Governor of the Commonwealth of Massachusetts: 1853-1854
A professional lawyer and prosecutor, Governor John Clifford graduated from Brown University and began a law practice in New Bedford. He served briefly in the Massachusetts House of Representatives in 1835, before being appointed to aid Governor Edward Everett from 1836-1840. He then began a career as a prosecutor serving as District Attorney for Southern Massachusetts (1839-1849). He briefly served in the Senate (1845) before being appointed Attorney General in 1849. In this position, he attracted great attention as the prosecutor of the sensational Parkman murder case.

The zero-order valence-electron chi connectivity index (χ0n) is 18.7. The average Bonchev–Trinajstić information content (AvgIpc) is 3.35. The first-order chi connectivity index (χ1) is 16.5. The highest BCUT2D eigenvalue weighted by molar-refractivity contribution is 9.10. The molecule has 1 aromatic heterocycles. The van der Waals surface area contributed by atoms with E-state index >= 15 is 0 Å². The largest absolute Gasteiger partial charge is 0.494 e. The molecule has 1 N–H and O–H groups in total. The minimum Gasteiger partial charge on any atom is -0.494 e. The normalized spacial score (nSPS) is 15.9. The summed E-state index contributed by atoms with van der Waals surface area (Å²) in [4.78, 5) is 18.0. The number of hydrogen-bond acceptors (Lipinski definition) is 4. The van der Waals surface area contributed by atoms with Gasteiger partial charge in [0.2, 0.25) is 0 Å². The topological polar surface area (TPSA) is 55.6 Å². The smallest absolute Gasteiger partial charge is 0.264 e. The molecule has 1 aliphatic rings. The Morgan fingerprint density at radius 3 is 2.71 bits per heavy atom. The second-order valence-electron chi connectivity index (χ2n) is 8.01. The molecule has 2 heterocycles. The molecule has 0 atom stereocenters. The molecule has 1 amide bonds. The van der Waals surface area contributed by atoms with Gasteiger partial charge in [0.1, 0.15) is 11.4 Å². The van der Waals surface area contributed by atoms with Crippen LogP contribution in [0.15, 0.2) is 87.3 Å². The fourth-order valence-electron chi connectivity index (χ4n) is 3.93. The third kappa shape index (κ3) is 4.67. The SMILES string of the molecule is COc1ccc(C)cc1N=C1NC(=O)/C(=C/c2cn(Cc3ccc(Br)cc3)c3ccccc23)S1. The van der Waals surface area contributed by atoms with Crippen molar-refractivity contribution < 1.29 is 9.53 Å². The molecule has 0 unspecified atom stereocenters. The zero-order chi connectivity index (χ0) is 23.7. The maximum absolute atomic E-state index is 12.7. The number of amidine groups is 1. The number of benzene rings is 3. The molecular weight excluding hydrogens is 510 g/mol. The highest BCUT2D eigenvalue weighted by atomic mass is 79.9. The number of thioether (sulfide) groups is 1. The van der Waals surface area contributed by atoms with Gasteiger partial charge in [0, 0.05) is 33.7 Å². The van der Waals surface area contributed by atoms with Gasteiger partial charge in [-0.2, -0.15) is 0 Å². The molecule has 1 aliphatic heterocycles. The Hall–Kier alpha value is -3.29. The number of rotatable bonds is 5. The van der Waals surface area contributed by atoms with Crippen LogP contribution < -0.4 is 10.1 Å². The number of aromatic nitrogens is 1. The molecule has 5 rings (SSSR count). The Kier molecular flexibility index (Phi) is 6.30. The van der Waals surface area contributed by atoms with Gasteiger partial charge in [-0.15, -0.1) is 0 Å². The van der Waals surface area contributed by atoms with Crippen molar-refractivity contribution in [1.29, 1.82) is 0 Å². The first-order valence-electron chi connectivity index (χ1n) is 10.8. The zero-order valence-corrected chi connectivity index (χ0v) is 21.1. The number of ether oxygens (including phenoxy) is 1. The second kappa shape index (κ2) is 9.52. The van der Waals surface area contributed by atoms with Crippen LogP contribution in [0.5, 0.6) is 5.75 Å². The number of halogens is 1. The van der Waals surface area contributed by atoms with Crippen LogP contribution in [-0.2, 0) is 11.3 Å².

Clifford achieved a plurality in his gubernatorial run against the Free Soil party candidate Horace Mann and Democratic challenger Henry Bishop. Because state law required that one candidate win a majority of the votes, the election was decided by the State Senate, which selected Clifford.
As Governor, John Clifford promoted the manufacturing and the fishing industries. He served a single term, declining renomination. Mr. Clifford again became the Commonwealth's Attorney General from 1854-1858. He reentered the Senate as Senate President in 1862 and served there until 1867. He continued to advance Massachusetts' fishing industry as United States Commissioner on Fisheries in 1875. Clifford was an overseer of Harvard College for many years and served as President of the Board of Overseers from 1869-1874.